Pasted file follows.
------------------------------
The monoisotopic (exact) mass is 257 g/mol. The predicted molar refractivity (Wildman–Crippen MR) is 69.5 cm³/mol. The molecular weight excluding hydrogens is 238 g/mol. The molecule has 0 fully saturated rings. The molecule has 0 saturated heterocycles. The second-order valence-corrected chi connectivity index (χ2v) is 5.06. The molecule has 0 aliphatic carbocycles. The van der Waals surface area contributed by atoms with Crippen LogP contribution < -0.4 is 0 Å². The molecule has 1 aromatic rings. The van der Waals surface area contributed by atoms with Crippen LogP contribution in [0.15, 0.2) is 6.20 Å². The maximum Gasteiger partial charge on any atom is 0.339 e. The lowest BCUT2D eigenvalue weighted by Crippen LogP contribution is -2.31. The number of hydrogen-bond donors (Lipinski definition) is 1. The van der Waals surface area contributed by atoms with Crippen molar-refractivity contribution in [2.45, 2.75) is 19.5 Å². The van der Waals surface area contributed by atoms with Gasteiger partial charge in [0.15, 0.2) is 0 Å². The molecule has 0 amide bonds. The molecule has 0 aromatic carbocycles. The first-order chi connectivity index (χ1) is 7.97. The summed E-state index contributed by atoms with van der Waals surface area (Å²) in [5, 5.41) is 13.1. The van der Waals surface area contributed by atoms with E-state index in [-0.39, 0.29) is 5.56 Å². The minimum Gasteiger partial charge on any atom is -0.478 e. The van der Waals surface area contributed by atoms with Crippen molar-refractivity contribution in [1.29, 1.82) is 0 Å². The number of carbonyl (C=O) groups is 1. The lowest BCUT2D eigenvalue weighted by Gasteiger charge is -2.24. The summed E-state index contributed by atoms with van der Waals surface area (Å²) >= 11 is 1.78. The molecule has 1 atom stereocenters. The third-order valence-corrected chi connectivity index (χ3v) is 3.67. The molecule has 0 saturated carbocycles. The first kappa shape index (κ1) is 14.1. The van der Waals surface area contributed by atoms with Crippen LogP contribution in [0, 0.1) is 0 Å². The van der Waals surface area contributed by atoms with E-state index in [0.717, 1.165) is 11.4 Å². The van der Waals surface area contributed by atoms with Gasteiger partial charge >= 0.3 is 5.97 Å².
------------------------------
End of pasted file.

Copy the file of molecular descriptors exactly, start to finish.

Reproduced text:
The monoisotopic (exact) mass is 257 g/mol. The predicted molar refractivity (Wildman–Crippen MR) is 69.5 cm³/mol. The molecular weight excluding hydrogens is 238 g/mol. The molecule has 0 fully saturated rings. The molecule has 0 saturated heterocycles. The second-order valence-corrected chi connectivity index (χ2v) is 5.06. The molecule has 0 aliphatic carbocycles. The van der Waals surface area contributed by atoms with Crippen LogP contribution < -0.4 is 0 Å². The molecule has 1 aromatic rings. The van der Waals surface area contributed by atoms with Crippen LogP contribution in [0.15, 0.2) is 6.20 Å². The maximum Gasteiger partial charge on any atom is 0.339 e. The lowest BCUT2D eigenvalue weighted by Crippen LogP contribution is -2.31. The number of hydrogen-bond donors (Lipinski definition) is 1. The van der Waals surface area contributed by atoms with Crippen molar-refractivity contribution in [2.45, 2.75) is 19.5 Å². The van der Waals surface area contributed by atoms with Gasteiger partial charge in [0.15, 0.2) is 0 Å². The molecule has 0 amide bonds. The molecule has 0 aromatic carbocycles. The first-order chi connectivity index (χ1) is 7.97. The summed E-state index contributed by atoms with van der Waals surface area (Å²) in [5, 5.41) is 13.1. The van der Waals surface area contributed by atoms with E-state index in [-0.39, 0.29) is 5.56 Å². The minimum Gasteiger partial charge on any atom is -0.478 e. The van der Waals surface area contributed by atoms with Crippen molar-refractivity contribution in [1.29, 1.82) is 0 Å². The number of carbonyl (C=O) groups is 1. The lowest BCUT2D eigenvalue weighted by Gasteiger charge is -2.24. The summed E-state index contributed by atoms with van der Waals surface area (Å²) >= 11 is 1.78. The molecule has 1 atom stereocenters. The third-order valence-corrected chi connectivity index (χ3v) is 3.67. The molecule has 0 saturated carbocycles. The first kappa shape index (κ1) is 14.1. The van der Waals surface area contributed by atoms with Crippen LogP contribution in [0, 0.1) is 0 Å². The van der Waals surface area contributed by atoms with E-state index in [0.717, 1.165) is 11.4 Å². The van der Waals surface area contributed by atoms with Gasteiger partial charge >= 0.3 is 5.97 Å².